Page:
NIGERIA is looking to revive the moribund mining sector as it seeks to diversify revenues following the 2014 crash in global crude prices.
The country’s focus on oil has meant gold has been ignored for decades. But locals have always known that a vast deposit of gold sits underneath the jungle of Osun state.
A few companies are now venturing into the sector, hoping to repeat the success of mining in Ghana, Senegal and Sierra Leone. On a humid morning, Segun Lawson, CEO of Thor Explorations, leads a site visit of his proposed mine.
‘No one has a clue about mining in Nigeria,’ says Lawson.
The government mined the vein in the 1980s, ‘but oil was so prolific they just left it,’ he says.
‘The gold runs 210 metres deep,’ he says, rattling off statistics to the group of investors.
Lawson hopes to start production at Nigeria’s first large-scale gold mine in 2020. ‘This is the low-hanging fruit. This is a small gold province that no one has explored with modern technology,’ he says.
Gold mining has a long history in West Africa. The region was home to the Asante and Mali empires, which were a source of bullion to the Mediterranean and Islamic worlds in medieval times. The trade took a back seat to slavery before being ramped up again in the late 1800s, when Europeans introduced industrial mining techniques. In the 2000s, a commodity ‘super-cycle’ drove another boom, with technical advances helping to discover new sites.
But new technology has been slow to come to Nigeria. Down the road from Lawson’s mine is a small gold market in the city of Ilesa, where artisanal miners sell alluvial gold extracted via back-breaking labour.
‘We’ve always had the gold but we haven’t had the people to mine it,’ said traditional ruler Adeyeye Bamidele Adeniji. ‘I want to start the work. My expectation for you people is to let us benefit,’ he told Lawson.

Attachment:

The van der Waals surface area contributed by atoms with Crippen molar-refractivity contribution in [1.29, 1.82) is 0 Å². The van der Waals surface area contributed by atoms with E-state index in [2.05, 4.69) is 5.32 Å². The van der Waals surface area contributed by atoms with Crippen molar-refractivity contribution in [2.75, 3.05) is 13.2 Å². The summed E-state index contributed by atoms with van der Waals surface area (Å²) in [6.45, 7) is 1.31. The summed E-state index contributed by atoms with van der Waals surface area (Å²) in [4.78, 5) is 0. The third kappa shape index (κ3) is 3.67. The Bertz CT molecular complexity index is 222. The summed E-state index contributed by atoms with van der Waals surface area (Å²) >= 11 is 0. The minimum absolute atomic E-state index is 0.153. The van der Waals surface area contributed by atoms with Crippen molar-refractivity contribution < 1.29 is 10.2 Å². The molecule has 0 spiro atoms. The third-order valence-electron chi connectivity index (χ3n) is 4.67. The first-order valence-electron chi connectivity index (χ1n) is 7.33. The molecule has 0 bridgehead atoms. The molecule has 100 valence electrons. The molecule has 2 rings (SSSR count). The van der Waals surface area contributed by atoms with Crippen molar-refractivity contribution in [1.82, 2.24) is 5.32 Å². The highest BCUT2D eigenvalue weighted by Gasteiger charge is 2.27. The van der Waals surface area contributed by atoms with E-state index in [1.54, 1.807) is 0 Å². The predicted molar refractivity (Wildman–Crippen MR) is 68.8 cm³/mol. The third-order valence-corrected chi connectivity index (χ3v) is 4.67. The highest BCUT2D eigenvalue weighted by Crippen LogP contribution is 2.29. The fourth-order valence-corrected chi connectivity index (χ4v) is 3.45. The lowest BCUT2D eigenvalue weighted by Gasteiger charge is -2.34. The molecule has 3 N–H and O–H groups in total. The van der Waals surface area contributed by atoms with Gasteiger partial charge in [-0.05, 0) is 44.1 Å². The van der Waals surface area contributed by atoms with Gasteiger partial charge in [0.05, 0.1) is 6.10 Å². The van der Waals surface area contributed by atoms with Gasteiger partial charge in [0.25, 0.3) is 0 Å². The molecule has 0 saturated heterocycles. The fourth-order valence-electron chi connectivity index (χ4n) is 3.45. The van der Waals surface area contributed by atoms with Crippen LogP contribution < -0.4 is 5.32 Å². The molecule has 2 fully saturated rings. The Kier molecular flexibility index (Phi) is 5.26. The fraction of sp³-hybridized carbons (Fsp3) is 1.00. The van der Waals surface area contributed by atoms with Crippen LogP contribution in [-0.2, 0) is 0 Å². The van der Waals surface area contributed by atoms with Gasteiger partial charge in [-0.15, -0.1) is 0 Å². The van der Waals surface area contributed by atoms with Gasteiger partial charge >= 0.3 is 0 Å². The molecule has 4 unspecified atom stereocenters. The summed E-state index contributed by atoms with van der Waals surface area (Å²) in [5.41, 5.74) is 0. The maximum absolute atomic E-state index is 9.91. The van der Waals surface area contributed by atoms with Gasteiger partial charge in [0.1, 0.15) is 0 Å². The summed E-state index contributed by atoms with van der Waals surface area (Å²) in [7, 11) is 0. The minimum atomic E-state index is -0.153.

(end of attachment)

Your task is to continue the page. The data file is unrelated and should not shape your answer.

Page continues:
Across Nigeria and West Africa, tens of thousands of people work in dangerous open-pit mines, digging everything from gold and tin to sapphires.
‘Their sheer numbers combined with the weak regulatory framework surrounding their work has alarmed many environmentalists in the region,’ said Cassandra Mark-Thiesen, Africa researcher at the University of Basel. ‘The use of child labour, accidental deaths among miners and the smuggling of winnings are other troubling aspects.’
But this is what most mining looks like in Nigeria, which has a sophisticated oil and gas industry at the expense of everything else. Africa’s largest economy depends on oil for 70 percent of its government revenue and almost all its foreign currency, despite being rich in iron, bitumen and gold.
Lawson, who had eyed the mine for years before buying it, hopes to lead the gold pack. But he has to publish the definitive feasibility study before starting construction of the mine. Then there is an issue about equipment. Nigeria currently does not even have the proper machinery in the country so Lawson will have to import crushers and mills from China.